QUESTION: Is the shrinking labour force of specific concern to you?
BERNANKE: Some decline in participation is expected…we’re an ageing society. Female participation is flattening out…we’re seeing lower participation among younger people…part of it is cyclical. The anticipation is that if the economy were really to strengthen, at least some of those people would come into the labour force.


The Federal Reserve decision is out, and it’s a biggie, causing the Dow to surge 155.

There are two main components.

The first is that the Federal Reserve has extended its guidance for low rates through 2015.

The second is that there’s going to be open ended quantitative easing.

The Federal Reserve will buy $40 billion worth of Mortgage Backed Securities without end.

Whereas in the past the Fed always announced a specific amount of QE, this time there will be no stop until the Fed is happy with the pace of recovery.

The full announcement is below, but for a full explanation of why this is a big deal, see here >

And stay tuned right here for the Bernanke press conference at 2:15 PM ET.


Information received since the Federal Open Market Committee met in August suggests that economic activity has continued to expand at a moderate pace in recent months.  Growth in employment has been slow, and the unemployment rate remains elevated.  Household spending has continued to advance, but growth in business fixed investment appears to have slowed.  The housing sector has shown some further signs of improvement, albeit from a depressed level.  Inflation has been subdued, although the prices of some key commodities have increased recently. Longer-term inflation expectations have remained stable.

Consistent with its statutory mandate, the Committee seeks to foster maximum employment and price stability.  The Committee is concerned that, without further policy accommodation, economic growth might not be strong enough to generate sustained improvement in labour market conditions.  Furthermore, strains in global financial markets continue to pose significant downside risks to the economic outlook.  The Committee also anticipates that inflation over the medium term likely would run at or below its 2 per cent objective.

To support a stronger economic recovery and to help ensure that inflation, over time, is at the rate most consistent with its dual mandate, the Committee agreed today to increase policy accommodation by purchasing additional agency mortgage-backed securities at a pace of $40 billion per month.  The Committee also will continue through the end of the year its program to extend the average maturity of its holdings of securities as announced in June, and it is maintaining its existing policy of reinvesting principal payments from its holdings of agency debt and agency mortgage-backed securities in agency mortgage-backed securities.  These actions, which together will increase the Committee’s holdings of longer-term securities by about $85 billion each month through the end of the year, should put downward pressure on longer-term interest rates, support mortgage markets, and help to make broader financial conditions more accommodative.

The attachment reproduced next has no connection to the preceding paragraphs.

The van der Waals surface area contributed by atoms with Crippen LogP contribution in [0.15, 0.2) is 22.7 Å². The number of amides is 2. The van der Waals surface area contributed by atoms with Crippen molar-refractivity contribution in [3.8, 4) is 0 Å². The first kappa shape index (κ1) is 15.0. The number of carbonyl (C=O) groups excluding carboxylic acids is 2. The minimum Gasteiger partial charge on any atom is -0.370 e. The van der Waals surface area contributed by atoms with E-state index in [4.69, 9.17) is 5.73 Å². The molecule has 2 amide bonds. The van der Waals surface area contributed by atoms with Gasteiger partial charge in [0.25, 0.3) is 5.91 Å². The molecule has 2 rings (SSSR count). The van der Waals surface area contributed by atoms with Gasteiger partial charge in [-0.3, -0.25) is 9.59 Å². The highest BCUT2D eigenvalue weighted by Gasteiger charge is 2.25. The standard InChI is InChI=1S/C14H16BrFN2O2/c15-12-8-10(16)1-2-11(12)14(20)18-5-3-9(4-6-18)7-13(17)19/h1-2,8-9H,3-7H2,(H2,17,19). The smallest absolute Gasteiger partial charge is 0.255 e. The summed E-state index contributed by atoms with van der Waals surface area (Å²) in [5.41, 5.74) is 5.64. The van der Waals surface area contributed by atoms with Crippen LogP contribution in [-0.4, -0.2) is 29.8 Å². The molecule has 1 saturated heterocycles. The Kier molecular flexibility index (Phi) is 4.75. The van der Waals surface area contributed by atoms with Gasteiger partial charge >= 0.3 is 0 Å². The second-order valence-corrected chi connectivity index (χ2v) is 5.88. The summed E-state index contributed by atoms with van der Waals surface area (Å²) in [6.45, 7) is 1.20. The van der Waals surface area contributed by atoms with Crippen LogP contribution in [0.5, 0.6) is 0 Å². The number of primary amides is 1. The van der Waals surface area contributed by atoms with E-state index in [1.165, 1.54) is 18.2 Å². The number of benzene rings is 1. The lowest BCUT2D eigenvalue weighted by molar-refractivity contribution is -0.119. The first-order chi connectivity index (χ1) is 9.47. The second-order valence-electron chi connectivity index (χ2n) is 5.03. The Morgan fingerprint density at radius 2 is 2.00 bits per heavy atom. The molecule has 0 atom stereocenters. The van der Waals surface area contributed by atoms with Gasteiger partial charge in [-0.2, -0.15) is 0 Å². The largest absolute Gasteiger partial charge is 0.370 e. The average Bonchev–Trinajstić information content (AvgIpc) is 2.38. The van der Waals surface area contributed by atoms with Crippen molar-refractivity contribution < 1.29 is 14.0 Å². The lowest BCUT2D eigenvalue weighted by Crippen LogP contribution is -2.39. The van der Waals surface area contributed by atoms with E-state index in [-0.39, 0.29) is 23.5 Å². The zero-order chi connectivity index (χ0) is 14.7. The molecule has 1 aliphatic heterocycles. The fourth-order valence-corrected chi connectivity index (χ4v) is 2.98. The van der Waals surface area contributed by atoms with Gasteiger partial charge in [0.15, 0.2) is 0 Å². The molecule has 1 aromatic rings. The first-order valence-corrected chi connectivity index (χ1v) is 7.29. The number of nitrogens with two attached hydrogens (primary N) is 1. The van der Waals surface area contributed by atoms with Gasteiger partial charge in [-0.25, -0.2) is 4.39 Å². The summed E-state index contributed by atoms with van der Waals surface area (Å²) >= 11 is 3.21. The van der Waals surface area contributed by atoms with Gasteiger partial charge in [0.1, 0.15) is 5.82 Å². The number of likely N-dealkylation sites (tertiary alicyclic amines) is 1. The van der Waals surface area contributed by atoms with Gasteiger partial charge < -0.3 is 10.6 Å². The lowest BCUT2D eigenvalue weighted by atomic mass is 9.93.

The Committee will closely monitor incoming information on economic and financial developments in coming months.  If the outlook for the labour market does not improve substantially, the Committee will continue its purchases of agency mortgage-backed securities, undertake additional asset purchases, and employ its other policy tools as appropriate until such improvement is achieved in a context of price stability.  In determining the size, pace, and composition of its asset purchases, the Committee will, as always, take appropriate account of the likely efficacy and costs of such purchases.

To support continued progress toward maximum employment and price stability, the Committee expects that a highly accommodative stance of monetary policy will remain appropriate for a considerable time after the economic recovery strengthens.  In particular, the Committee also decided today to keep the target range for the federal funds rate at 0 to 1/4 per cent and currently anticipates that exceptionally low levels for the federal funds rate are likely to be warranted at least through mid-2015.

Voting for the FOMC monetary policy action were: Ben S. Bernanke, Chairman; William C. Dudley, Vice Chairman; Elizabeth A. Duke; Dennis P. Lockhart; Sandra Pianalto; Jerome H. Powell; Sarah Bloom Raskin; Jeremy C. Stein; Daniel K. Tarullo; John C. Williams; and Janet L. Yellen.  Voting against the action was Jeffrey M. Lacker, who opposed additional asset purchases and preferred to omit the description of the time period over which exceptionally low levels for the federal funds rate are likely to be warranted.

This is it folks: The most anticipated Fed decision of the entire year.

At 12:30, the Federal Open Market Committee will decide whether the weak economy warrants an additional round of asset purchases (QEIII), or whether it will decide to wait until further information comes in.

It may, for example, merely decide to extend its low rates guidance.

Or it could do some combination of a bunch of different things.

For a full preview, we’ve put together the following posts:

  • Goldman calls for Fed Double Punch.
  • What is Unlimited QE?
  • Will the Fed to VE?
  • Why this is the most anticipated Fed decision all year.

Keep refreshing this post for the latest.

And as a reminder, after the 12:30 decision, Bernanke follows that up with a press conference discussing the decision at 2:15, which we will also be covering live.

Meanwhile, markets are a touch higher, but gold, oil and the euro just fell sharply, perhaps indicating some kind of last-second fear that there won’t be QE.